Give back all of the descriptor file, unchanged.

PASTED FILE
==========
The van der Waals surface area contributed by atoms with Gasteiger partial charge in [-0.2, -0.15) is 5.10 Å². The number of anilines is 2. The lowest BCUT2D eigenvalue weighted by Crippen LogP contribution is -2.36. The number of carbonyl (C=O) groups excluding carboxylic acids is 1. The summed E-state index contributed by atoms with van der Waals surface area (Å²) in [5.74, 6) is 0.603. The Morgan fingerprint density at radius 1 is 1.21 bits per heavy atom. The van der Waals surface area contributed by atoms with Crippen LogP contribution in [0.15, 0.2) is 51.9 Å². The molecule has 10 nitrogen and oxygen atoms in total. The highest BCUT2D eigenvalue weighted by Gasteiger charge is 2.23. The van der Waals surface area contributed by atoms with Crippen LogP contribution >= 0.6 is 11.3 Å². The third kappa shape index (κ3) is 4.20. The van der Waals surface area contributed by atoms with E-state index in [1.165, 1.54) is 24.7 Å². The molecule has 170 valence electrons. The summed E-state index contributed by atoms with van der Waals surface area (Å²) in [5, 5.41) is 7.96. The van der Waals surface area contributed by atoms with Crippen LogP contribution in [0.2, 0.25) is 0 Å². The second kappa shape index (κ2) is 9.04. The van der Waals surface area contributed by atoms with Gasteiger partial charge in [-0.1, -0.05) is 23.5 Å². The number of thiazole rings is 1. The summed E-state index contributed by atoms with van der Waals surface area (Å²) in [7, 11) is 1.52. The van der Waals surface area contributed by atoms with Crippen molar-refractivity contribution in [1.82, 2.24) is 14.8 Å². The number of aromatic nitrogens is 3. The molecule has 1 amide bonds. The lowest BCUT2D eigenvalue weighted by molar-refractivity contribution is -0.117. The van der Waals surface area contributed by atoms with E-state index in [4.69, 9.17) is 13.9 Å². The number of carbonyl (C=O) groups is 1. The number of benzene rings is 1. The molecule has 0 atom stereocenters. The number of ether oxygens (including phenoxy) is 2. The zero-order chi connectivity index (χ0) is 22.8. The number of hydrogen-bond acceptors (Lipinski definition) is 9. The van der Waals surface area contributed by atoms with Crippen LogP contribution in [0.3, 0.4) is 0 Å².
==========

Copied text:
The van der Waals surface area contributed by atoms with Gasteiger partial charge in [-0.2, -0.15) is 5.10 Å². The number of anilines is 2. The lowest BCUT2D eigenvalue weighted by Crippen LogP contribution is -2.36. The number of carbonyl (C=O) groups excluding carboxylic acids is 1. The summed E-state index contributed by atoms with van der Waals surface area (Å²) in [5.74, 6) is 0.603. The Morgan fingerprint density at radius 1 is 1.21 bits per heavy atom. The van der Waals surface area contributed by atoms with Crippen LogP contribution in [0.15, 0.2) is 51.9 Å². The molecule has 10 nitrogen and oxygen atoms in total. The highest BCUT2D eigenvalue weighted by Gasteiger charge is 2.23. The van der Waals surface area contributed by atoms with Crippen LogP contribution >= 0.6 is 11.3 Å². The third kappa shape index (κ3) is 4.20. The van der Waals surface area contributed by atoms with E-state index in [1.165, 1.54) is 24.7 Å². The molecule has 170 valence electrons. The summed E-state index contributed by atoms with van der Waals surface area (Å²) in [5, 5.41) is 7.96. The van der Waals surface area contributed by atoms with Crippen LogP contribution in [0.2, 0.25) is 0 Å². The second kappa shape index (κ2) is 9.04. The van der Waals surface area contributed by atoms with Gasteiger partial charge in [-0.1, -0.05) is 23.5 Å². The number of thiazole rings is 1. The summed E-state index contributed by atoms with van der Waals surface area (Å²) in [7, 11) is 1.52. The van der Waals surface area contributed by atoms with Crippen molar-refractivity contribution in [1.82, 2.24) is 14.8 Å². The number of aromatic nitrogens is 3. The molecule has 1 amide bonds. The lowest BCUT2D eigenvalue weighted by molar-refractivity contribution is -0.117. The van der Waals surface area contributed by atoms with E-state index in [4.69, 9.17) is 13.9 Å². The number of carbonyl (C=O) groups is 1. The number of benzene rings is 1. The molecule has 0 atom stereocenters. The number of ether oxygens (including phenoxy) is 2. The zero-order chi connectivity index (χ0) is 22.8. The number of hydrogen-bond acceptors (Lipinski definition) is 9. The van der Waals surface area contributed by atoms with Crippen LogP contribution in [0.3, 0.4) is 0 Å².